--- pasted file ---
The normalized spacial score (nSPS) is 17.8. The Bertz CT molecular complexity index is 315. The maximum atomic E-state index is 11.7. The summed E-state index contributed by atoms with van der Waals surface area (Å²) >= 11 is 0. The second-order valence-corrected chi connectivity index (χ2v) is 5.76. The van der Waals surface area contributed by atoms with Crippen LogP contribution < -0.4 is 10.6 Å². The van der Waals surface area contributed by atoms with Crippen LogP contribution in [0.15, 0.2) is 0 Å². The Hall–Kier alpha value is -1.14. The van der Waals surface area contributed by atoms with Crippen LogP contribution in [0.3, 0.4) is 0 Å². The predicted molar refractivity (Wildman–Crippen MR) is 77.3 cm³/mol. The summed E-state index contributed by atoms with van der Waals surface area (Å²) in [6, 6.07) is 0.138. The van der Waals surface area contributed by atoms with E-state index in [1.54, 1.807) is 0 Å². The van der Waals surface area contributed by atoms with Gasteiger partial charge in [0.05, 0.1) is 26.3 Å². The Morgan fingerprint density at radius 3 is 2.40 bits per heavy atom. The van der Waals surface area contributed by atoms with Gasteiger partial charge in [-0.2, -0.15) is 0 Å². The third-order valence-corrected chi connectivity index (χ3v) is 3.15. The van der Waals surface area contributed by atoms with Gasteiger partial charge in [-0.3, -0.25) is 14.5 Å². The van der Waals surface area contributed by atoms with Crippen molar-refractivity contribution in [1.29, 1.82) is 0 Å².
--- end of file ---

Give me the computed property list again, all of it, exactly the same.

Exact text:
The normalized spacial score (nSPS) is 17.8. The Bertz CT molecular complexity index is 315. The maximum atomic E-state index is 11.7. The summed E-state index contributed by atoms with van der Waals surface area (Å²) >= 11 is 0. The second-order valence-corrected chi connectivity index (χ2v) is 5.76. The van der Waals surface area contributed by atoms with Crippen LogP contribution < -0.4 is 10.6 Å². The van der Waals surface area contributed by atoms with Crippen LogP contribution in [0.15, 0.2) is 0 Å². The Hall–Kier alpha value is -1.14. The van der Waals surface area contributed by atoms with Crippen LogP contribution in [0.3, 0.4) is 0 Å². The predicted molar refractivity (Wildman–Crippen MR) is 77.3 cm³/mol. The summed E-state index contributed by atoms with van der Waals surface area (Å²) in [6, 6.07) is 0.138. The van der Waals surface area contributed by atoms with E-state index in [1.54, 1.807) is 0 Å². The van der Waals surface area contributed by atoms with Gasteiger partial charge in [0.05, 0.1) is 26.3 Å². The Morgan fingerprint density at radius 3 is 2.40 bits per heavy atom. The van der Waals surface area contributed by atoms with Gasteiger partial charge in [-0.2, -0.15) is 0 Å². The third-order valence-corrected chi connectivity index (χ3v) is 3.15. The van der Waals surface area contributed by atoms with Gasteiger partial charge in [-0.3, -0.25) is 14.5 Å². The van der Waals surface area contributed by atoms with Crippen molar-refractivity contribution in [1.29, 1.82) is 0 Å².